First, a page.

In just 11 days, two judges and the presidential panel reached the opposite of consensus on every significant question before them, including the intelligence value of the program, the privacy interests at stake and how the Constitution figures in the analysis.
The latest decision, from Judge William Pauley in New York, could not have been more different from one issued Dec. 16 by Judge Richard Leon in Washington. Leon ruled that the program was "almost Orwellian" and probably unconstitutional.
The decision Friday "is the exact opposite of Judge Leon's in every way, substantively and rhetorically," said Orin Kerr, a law professor at George Washington University. "It's matter and antimatter."
The case in New York was brought by the American Civil Liberties Union, which said it would appeal.
A spokesman for the Justice Department said, "We are pleased the court found the NSA's bulk telephony metadata collection program to be lawful."
The next stops for the parallel cases are the appeals courts in New York and Washington. Should the split endure, the Supreme Court is likely to step in.
In the meantime, the decisions, along with recommendations issued Dec. 18 by the presidential review group, illustrate a complete absence of agreement about the effectiveness and legality of the program, which Pauley said, "vacuums up information about virtually every telephone call to, from or within the United States." That information is "metadata" - the phone numbers involved, when calls were made and how long they lasted.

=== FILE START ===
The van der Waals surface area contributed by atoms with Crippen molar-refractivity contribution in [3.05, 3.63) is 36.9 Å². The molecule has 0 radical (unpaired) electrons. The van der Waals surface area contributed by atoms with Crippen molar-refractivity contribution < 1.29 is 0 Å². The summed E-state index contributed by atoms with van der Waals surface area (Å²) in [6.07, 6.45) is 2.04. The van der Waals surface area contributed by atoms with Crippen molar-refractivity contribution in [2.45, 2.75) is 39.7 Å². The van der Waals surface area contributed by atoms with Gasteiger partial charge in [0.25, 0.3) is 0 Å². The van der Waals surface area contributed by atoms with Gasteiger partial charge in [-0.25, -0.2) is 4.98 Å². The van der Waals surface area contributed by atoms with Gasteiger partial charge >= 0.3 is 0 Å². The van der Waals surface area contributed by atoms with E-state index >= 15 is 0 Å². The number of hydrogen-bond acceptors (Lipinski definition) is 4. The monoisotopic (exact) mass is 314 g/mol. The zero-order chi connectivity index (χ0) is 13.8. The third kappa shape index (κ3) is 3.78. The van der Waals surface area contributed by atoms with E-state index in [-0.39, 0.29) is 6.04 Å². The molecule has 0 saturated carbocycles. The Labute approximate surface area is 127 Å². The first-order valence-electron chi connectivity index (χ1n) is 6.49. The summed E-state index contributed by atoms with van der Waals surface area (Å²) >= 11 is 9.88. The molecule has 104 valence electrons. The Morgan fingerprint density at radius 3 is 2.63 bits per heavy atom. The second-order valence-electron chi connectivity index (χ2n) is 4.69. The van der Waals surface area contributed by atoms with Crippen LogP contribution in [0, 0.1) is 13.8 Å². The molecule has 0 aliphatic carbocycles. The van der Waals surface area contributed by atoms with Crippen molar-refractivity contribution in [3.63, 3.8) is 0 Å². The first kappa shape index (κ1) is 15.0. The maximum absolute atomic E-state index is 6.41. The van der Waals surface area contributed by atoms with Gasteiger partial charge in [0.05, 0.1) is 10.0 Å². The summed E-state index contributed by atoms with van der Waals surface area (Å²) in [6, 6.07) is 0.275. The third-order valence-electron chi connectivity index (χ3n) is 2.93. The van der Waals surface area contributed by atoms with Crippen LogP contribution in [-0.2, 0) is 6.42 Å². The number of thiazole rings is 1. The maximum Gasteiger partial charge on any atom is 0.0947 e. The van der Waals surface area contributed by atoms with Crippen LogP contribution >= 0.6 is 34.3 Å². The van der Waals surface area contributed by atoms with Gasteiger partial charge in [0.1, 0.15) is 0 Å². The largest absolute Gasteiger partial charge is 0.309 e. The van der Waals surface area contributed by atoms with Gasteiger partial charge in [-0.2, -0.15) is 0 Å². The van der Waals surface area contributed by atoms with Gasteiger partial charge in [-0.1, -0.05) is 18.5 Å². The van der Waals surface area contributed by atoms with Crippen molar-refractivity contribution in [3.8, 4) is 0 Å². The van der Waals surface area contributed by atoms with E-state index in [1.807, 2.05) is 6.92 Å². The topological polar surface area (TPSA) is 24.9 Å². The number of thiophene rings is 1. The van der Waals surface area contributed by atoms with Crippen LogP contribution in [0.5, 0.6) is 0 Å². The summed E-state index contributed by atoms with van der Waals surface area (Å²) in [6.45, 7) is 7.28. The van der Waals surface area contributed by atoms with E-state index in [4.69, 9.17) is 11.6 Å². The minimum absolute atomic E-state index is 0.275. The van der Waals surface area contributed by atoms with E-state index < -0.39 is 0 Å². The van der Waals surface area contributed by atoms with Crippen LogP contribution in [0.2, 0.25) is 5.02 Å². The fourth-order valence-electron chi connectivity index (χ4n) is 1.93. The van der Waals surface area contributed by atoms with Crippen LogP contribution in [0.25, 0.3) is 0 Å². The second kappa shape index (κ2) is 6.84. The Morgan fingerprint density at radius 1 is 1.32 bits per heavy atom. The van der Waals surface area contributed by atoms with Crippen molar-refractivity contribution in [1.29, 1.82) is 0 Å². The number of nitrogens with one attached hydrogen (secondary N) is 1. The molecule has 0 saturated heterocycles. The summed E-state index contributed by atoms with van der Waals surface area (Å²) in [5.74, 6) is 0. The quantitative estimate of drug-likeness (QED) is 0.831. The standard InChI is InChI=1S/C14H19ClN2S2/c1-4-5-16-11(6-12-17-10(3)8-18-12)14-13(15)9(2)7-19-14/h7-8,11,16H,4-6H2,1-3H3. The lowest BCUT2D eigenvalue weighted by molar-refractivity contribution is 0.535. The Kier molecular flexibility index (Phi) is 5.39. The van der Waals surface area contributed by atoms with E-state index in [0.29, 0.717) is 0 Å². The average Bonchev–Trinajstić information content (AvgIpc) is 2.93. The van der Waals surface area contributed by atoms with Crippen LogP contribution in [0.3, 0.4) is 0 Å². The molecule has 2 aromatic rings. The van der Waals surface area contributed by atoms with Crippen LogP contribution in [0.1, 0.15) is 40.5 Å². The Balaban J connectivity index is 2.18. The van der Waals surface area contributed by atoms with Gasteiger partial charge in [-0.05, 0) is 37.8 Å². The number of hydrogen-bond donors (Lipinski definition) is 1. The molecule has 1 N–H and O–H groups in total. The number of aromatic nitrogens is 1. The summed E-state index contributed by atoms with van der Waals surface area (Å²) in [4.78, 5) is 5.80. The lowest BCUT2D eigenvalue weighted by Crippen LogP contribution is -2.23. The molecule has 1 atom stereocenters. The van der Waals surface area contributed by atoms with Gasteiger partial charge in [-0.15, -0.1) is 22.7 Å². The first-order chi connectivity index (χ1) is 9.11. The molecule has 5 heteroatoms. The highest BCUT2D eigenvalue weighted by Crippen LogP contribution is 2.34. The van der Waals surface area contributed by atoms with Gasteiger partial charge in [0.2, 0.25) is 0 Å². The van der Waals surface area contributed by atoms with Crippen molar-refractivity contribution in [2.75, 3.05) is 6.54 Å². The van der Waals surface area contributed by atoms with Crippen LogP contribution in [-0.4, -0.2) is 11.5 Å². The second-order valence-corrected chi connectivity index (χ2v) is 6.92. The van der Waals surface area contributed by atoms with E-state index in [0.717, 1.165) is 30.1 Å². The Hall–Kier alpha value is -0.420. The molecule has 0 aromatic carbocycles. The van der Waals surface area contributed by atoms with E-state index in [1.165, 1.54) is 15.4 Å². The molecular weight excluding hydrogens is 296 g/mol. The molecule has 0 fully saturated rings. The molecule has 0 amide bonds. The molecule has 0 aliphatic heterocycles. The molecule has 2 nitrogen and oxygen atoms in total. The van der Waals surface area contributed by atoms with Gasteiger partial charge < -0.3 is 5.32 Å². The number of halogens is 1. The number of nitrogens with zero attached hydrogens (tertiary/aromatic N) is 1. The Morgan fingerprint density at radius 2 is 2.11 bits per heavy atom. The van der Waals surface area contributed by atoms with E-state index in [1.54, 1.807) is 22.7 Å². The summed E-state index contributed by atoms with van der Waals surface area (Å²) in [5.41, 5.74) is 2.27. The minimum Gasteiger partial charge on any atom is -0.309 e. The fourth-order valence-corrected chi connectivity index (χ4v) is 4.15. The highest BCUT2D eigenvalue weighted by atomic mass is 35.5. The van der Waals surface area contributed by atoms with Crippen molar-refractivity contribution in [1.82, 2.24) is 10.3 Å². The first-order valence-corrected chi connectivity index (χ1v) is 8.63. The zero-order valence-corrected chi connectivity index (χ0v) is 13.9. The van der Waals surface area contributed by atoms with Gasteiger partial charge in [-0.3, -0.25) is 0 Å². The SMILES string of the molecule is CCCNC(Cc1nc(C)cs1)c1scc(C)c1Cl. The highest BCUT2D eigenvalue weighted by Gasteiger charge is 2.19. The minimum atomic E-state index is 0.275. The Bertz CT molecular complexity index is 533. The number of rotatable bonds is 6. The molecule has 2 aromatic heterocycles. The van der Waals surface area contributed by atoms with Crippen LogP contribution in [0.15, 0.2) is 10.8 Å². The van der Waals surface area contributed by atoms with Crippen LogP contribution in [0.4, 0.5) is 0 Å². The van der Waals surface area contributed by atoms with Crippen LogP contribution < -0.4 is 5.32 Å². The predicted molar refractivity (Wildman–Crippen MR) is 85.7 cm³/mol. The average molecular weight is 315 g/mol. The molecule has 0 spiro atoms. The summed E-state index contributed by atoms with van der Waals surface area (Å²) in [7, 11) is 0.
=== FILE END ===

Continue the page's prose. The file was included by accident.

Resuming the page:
The two judges had starkly differing understandings on how valuable that program is.
Pauley, whose courtroom is just blocks from where the World Trade Center towers stood, endorsed arguments made in recent months by senior government officials that the program might have caught the Sept. 11, 2001, hijackers had it been in place before the attacks.
Leon, in Washington, took the opposite view, saying the government had failed to make the case that the program is needed to protect the nation.
The presidential review group took a middle ground, although it seemed to lean toward Leon's position. It said the security agency "believes that on at least a few occasions" the program "has contributed to its efforts to prevent possible terrorist attacks, either in the United States or somewhere else in the world." But it added that its own review suggested that the program "was not essential to preventing attacks," and that less intrusive measures would work.
The group recommended that bulk storage of telephone records by the government be halted in favor of "a system in which such metadata is held instead either by private providers or by a private third party."